I'm working on a (Debian) Dreamhost VPS, and it seems to want password-based authentication only: adding my RSA and DSA public keys to ~/.ssh/authorized_keys did not change the behavior of requiring a password to log in.

How can set the server up so it can accept ~/.ssh/authorized_keys?

5 Answers 5


You will need to edit /etc/ssh/sshd_config as follows:

# Both of these are probably already there, but commented
PubkeyAuthentication yes
# The next line makes sure that sshd will look in 
# $HOME/.ssh/authorized_keys for public keys
AuthorizedKeysFile      %h/.ssh/authorized_keys

Additionally, if you want to disable password authentication alltogether (which is usually a good idea, if you use keypairs), add the following:

# Again, this rule is already there, but usually defaults to 'yes'
PasswordAuthentication no

After that, restart ssh by issueing /etc/init.d/sshd restart and you should be fine!

The above assumes you have already properly created the .ssh dir with the proper permissions.

This means you set chmod 0700 to ~/.ssh.


Here are the steps: 1. Upload your public key to the site and add it to the ~/.ssh/authorized_keys file. 2. Ensure that the authorized keys has attributes of 0600 (chmod 0600 ~/.ssh/authorized_keys) 3. Now try to ssh, if you using putty, run the pageant and load your private key.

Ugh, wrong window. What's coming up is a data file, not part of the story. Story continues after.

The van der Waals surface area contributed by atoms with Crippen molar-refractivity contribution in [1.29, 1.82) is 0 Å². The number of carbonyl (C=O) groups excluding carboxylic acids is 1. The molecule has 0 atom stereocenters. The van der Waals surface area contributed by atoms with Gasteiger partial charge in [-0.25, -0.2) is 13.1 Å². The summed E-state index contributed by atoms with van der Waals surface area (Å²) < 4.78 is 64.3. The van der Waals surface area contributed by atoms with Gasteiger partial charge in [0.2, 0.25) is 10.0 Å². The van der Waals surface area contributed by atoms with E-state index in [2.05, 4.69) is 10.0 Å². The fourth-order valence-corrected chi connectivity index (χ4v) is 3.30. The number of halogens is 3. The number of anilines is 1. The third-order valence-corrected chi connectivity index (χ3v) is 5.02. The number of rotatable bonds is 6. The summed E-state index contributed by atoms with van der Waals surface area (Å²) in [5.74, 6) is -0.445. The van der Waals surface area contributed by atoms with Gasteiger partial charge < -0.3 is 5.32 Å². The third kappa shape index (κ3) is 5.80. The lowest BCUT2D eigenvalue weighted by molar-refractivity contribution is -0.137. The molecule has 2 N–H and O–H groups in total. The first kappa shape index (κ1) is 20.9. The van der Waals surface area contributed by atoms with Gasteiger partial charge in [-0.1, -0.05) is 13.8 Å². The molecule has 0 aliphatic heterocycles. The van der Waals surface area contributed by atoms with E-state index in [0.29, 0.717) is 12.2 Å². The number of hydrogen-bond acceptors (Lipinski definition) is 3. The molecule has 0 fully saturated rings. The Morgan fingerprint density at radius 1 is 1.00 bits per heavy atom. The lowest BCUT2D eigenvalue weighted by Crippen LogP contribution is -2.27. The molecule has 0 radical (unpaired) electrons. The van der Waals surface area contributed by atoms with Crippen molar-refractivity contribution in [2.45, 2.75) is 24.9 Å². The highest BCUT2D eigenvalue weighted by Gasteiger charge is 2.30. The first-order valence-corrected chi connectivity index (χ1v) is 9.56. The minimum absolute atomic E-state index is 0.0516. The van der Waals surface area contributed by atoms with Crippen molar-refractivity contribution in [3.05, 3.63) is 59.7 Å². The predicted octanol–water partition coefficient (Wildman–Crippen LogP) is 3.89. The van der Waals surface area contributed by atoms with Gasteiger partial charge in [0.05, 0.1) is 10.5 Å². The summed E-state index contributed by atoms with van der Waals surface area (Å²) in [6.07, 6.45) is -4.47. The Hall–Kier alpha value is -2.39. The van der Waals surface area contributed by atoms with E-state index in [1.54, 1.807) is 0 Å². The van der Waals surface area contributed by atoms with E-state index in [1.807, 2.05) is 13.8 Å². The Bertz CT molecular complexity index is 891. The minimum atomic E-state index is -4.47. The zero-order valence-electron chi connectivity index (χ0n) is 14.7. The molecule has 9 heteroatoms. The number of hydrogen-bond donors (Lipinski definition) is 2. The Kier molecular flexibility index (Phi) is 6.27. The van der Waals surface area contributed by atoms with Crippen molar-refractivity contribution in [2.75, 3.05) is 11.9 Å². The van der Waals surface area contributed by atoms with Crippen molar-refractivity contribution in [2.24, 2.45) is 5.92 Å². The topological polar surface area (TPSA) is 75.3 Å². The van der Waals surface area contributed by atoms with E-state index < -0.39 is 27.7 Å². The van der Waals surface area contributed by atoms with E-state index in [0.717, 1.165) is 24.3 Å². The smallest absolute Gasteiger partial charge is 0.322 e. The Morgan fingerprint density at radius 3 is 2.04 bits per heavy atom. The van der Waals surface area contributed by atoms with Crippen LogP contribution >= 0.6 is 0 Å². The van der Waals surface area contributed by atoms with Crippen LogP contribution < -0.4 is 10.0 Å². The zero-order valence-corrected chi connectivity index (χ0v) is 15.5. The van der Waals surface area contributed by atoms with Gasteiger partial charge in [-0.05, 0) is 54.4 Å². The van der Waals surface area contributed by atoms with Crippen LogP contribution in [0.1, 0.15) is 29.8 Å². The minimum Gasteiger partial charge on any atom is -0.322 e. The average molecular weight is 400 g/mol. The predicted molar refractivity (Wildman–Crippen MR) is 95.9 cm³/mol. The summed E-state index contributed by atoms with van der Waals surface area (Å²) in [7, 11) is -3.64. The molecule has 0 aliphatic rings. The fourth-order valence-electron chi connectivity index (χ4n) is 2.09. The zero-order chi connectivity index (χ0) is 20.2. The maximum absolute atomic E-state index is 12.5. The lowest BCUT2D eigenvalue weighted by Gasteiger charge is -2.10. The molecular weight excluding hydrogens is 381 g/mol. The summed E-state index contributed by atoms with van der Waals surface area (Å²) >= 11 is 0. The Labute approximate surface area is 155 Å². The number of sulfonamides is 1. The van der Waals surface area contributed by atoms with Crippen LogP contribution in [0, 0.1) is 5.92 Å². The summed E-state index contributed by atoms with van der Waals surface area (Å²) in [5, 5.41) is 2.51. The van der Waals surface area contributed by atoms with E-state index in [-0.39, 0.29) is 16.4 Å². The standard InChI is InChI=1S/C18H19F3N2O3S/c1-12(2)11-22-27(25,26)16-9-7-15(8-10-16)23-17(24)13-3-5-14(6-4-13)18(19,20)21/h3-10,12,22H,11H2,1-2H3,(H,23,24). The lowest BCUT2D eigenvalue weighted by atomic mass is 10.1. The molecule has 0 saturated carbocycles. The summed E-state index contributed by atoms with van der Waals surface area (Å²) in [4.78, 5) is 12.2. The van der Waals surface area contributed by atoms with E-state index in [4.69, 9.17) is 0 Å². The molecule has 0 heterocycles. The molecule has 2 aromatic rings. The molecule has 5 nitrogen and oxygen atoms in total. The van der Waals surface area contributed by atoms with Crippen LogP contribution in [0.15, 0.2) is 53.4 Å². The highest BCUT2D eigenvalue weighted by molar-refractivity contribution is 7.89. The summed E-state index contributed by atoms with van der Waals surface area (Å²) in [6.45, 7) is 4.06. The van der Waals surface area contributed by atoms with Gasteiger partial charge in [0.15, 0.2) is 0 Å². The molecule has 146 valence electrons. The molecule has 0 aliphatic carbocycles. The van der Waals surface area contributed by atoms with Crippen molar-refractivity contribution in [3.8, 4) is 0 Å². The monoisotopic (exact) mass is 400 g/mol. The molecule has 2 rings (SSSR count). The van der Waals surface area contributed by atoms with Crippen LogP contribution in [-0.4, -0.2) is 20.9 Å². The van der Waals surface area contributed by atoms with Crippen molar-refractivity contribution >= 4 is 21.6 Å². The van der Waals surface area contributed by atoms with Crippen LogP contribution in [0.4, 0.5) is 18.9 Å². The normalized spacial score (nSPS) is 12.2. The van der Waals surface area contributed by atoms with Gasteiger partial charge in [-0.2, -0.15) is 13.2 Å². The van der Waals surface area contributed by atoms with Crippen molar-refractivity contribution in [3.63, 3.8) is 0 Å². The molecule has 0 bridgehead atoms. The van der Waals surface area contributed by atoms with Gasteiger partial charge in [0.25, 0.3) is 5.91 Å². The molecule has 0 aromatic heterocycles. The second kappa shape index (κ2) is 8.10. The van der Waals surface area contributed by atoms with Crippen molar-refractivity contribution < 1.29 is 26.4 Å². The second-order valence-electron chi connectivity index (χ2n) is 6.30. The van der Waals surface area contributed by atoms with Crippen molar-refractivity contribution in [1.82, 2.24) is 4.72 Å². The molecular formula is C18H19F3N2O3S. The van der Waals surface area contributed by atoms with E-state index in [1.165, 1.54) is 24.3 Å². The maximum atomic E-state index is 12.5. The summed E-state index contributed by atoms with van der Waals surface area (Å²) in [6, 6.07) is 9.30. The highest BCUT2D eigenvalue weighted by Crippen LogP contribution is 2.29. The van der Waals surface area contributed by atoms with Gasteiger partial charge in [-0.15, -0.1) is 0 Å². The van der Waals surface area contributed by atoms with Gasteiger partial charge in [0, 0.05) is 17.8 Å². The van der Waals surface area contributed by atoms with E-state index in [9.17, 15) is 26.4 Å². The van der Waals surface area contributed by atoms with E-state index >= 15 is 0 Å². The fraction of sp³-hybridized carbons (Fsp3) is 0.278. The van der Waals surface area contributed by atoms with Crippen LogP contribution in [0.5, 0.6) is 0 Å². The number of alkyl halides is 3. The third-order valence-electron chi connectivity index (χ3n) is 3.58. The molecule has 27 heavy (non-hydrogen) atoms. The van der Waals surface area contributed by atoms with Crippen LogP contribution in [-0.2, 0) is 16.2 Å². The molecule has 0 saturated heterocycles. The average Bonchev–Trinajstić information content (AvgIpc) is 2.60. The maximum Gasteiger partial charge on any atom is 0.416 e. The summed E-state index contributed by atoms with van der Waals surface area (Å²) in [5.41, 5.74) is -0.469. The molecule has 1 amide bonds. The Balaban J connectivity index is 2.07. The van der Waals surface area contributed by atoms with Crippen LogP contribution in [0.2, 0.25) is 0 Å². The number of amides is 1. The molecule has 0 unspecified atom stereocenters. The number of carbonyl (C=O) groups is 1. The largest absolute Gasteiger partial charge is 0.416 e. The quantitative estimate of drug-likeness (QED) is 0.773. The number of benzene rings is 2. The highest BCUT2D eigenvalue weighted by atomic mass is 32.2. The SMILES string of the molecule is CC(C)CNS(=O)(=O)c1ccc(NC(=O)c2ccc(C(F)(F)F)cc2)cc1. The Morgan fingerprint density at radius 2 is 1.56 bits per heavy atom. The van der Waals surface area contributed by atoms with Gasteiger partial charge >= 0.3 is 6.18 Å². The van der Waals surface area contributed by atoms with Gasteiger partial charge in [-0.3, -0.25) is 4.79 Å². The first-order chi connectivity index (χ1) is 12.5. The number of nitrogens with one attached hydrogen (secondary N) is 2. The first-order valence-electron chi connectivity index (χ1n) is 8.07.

• 1
    This is incorrect and not really an answer to the question: 1) The question author has already indicated that he created the authorized_keys file. 2) authorized_keys should be flagged with 0644, not 0700. Sep 17, 2011 at 13:59
  • 3
    ARAIR authorized_keys should be 0600 and .ssh should be 0700. And I believe this is correct answer, as (from my experience) in 99% cases publickey auth does not work to due to options in sshd_config, but due to wrong permissions.
    – rvs
    Sep 17, 2011 at 14:03
  • 1
    @rvs seems that 0600 works fine indeed as well, so you're right. Chmod 0700 on .ssh is of course still necessary. Sep 17, 2011 at 14:09

Also check owner and permission on your home directory. You must own your home directory and permission should not be more than 755.

These settings are unusual, but it is difficult to understand when it happens.


Pub keys go in "authorized_keys2", note the 2. As someone else posted above, you can adj the sshd configuration to use your "authorized_keys" file if you wish.


This was also causing me issues on a server which our SysAdmins use as a jumphost. It was pointed out to me that each user has to be created locally, such that /home/user[123]/authorized_keys has to exist and contain their pub key. Said file needs to be chown'ed as user1:user1.

ssh-rsa ...insert pub key string... user1@local

Creating ~/.ssh/config locally, on the near host, also helps connect faster and define a useful option, namely 'EscapeChar ~'

This may or may not be necessary, chmod 0600 /user1/.ssh/authorized_keys and chmod 0700 /root/.ssh/. It did not help me during my first attempts to troubleshoot.

Edit /etc/ssh/sshd_config and uncomment:

AuthorizedKeysFile      %h/.ssh/authorized_keys

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